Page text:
For the Assistant Director-General for Strategic Priorites and Special Advisor to the Director General, Princess Nothemba Simelela, “it is unacceptable that access to the lifesaving HPV vaccine can be shaped by your race, ethnicity or where you happen to be born.” 

Reminding that the HPV vaccine was developed using Henrietta Lacks’ cells, she added: “We owe it to her and her family to achieve equitable access to this groundbreaking vaccine.” 

Remarkable Contribution  

As a young mother, Henrietta Lacks and her husband were raising five children near Baltimore when she fell ill.  

She went to Johns Hopkins medical centre in the city, one of the few leading hospitals at the time which served African-Americans, after experiencing extensive vaginal bleeding and was diagnosed with cervical cancer.  Despite treatment, she died on October 4, 1951, at only 31 years old. 

During treatment, researchers took samples of her tumour. That “HeLa” cell line was a scientific breakthrough: the first immortal line of human cells to divide indefinitely, under laboratory conditions, to power research.  

The cells were mass produced, for profit, without recognition to her family. Over 50,000,000 metric tonnes of HeLa cells have been distributed around the world – forming part of over 75,000 studies. 

In addition to the HPV and polio vaccines, they allowed for development of drugs for HIV/AIDS, haemophilia, leukaemia, and Parkinson’s disease; breakthroughs in reproductive health, including in vitro fertilization; research on chromosomal conditions, cancer, gene mapping, and precision medicine. 

Currently, they are being used in studies responding to the COVID-19 pandemic. 

Teal tribute 

Following the presentation of the award, the family and WHO proceeded to the shores of Lake Geneva, to watch the city’s iconic Jet d’Eau illuminate in the colour teal, the colour which marks cervical cancer awareness. 

It is the first of several world monuments that will illuminate in teal between now and November 17th, marking the first anniversary of the launch of the global elimination campaign.

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Malawi First lady Monica Chakwera calls for Monica Chakwera: As Think Pink Icon Blandina Khondowe celebrated – The Maravi Post

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The late Blandina in Black T-Shirt

LILONGWE-(MaraviPost)-Malawi ‘s First Lady Monica Chakwera has appealed to organisation and people of good will to work hand in hand with government in making sure that people especially rural women are aware of breast cancer.

Chakwera made a call on Tuesday night, October 12, 2021 at a fundraising dinner organised by Think Pink Malawi to remember the life of its founder Blandina Khondowe who died of cancer in November 21, 2020.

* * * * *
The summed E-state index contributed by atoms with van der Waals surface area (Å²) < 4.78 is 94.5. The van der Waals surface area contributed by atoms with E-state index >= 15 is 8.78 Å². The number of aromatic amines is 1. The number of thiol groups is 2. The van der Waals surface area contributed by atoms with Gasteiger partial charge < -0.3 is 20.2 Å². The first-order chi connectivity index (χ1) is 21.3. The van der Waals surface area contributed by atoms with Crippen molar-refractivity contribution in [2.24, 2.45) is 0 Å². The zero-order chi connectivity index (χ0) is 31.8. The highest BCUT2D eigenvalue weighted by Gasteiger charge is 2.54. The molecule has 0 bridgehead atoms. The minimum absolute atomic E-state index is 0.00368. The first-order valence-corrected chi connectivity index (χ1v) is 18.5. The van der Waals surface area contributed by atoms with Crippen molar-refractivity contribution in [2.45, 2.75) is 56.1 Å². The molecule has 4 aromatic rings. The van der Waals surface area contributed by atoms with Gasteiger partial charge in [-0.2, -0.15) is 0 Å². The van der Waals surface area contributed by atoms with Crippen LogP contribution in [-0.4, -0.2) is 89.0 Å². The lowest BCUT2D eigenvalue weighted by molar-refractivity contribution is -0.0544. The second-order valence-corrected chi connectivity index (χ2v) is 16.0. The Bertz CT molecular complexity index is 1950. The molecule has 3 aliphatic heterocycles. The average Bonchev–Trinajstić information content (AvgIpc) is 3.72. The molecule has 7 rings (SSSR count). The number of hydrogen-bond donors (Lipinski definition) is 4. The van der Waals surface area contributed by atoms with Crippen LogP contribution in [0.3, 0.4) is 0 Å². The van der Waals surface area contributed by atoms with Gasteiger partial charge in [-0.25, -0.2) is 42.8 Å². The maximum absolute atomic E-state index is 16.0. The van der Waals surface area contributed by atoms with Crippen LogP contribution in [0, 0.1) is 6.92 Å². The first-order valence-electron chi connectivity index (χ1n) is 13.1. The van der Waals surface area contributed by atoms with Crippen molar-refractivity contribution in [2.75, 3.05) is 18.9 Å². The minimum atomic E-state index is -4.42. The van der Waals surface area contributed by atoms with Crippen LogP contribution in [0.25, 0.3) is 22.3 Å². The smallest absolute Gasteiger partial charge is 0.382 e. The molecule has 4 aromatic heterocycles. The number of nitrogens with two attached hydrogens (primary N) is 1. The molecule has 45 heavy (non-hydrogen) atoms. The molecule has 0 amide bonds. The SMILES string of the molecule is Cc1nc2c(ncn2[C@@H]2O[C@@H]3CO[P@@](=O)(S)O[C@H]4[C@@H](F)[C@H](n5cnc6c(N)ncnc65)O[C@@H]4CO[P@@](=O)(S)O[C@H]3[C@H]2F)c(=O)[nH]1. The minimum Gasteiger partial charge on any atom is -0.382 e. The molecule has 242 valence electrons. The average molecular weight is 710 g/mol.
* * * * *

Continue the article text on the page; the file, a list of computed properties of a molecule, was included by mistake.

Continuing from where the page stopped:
The first lady said it is sad that women are dying of breast cancer because they lacked information about the disease.

“Let us all borrow a leaf from the life from Blandina Khondowe who wanted to take breast cancer messages to rural communities. Each one of us should take this responsibility to inform other women in our villages about breast and cervical cancer.

We need to get organised to teach our women in the villages on breast cancer and educate them on self-breast cancer exam,” she said.

Chakwera who made a donation of MK1 Million said medical research shows over 80 percent of breast cancer cases are curable if detected early.

She therefore asked women to always go for cancer examination, screening and treatment saying cancer is not e death sentence since it can be cured if detected early.

She expressed happiness to note that some corporate institutions have teamed up with Think Pink Malawi in raising awareness about the disease.

The first lady also advised medical practitioners to speed up in making referral on cases that needs special treatment.

Minister of Health Khumbize Chiponda Kandodo said the presence of the first lady at the event demonstrates government commitments to fight cancer in the country.

She said President Lazarus Chakwera has ordered her ministry to complete the construction of cancer center at all cost.

She added that some of the challenges cancer patients are facing will be overcome once the cancer center becomes operational.

“Government is doing all it can to fight against the disease. We have enough drugs for treatment of various cancers in Malawi,” he said.

Co-founder of Think Pink Cleanor Nkosi thanked men for who stand with her organisation to fight against breast cancer.

She described Khondowe as a very passionate lady who was very instrumental in advocating for adequate cancer equipment in hospitals.

“Even at a time she knew she was dying she could still talk to people about the danger of danger and the importance of early detection,” she said.

She said the fight against cancer is being challenged by fear and misconception in communities adding; “it is not true and proper for one to believe that once you have cancer then your breast will be removed.”

Nkosi said all the funds raised will be used to buy a bus which her organisation be using when carrying out programs in communities.

Khondowe was an advocate for breast cancer awareness and she spoke highly about lack on facilities and access to equitable management of the disease.

Born on October 12, 1980, she also founder of Hope for cancer Foundation and was affiliated to global and local cancer associations.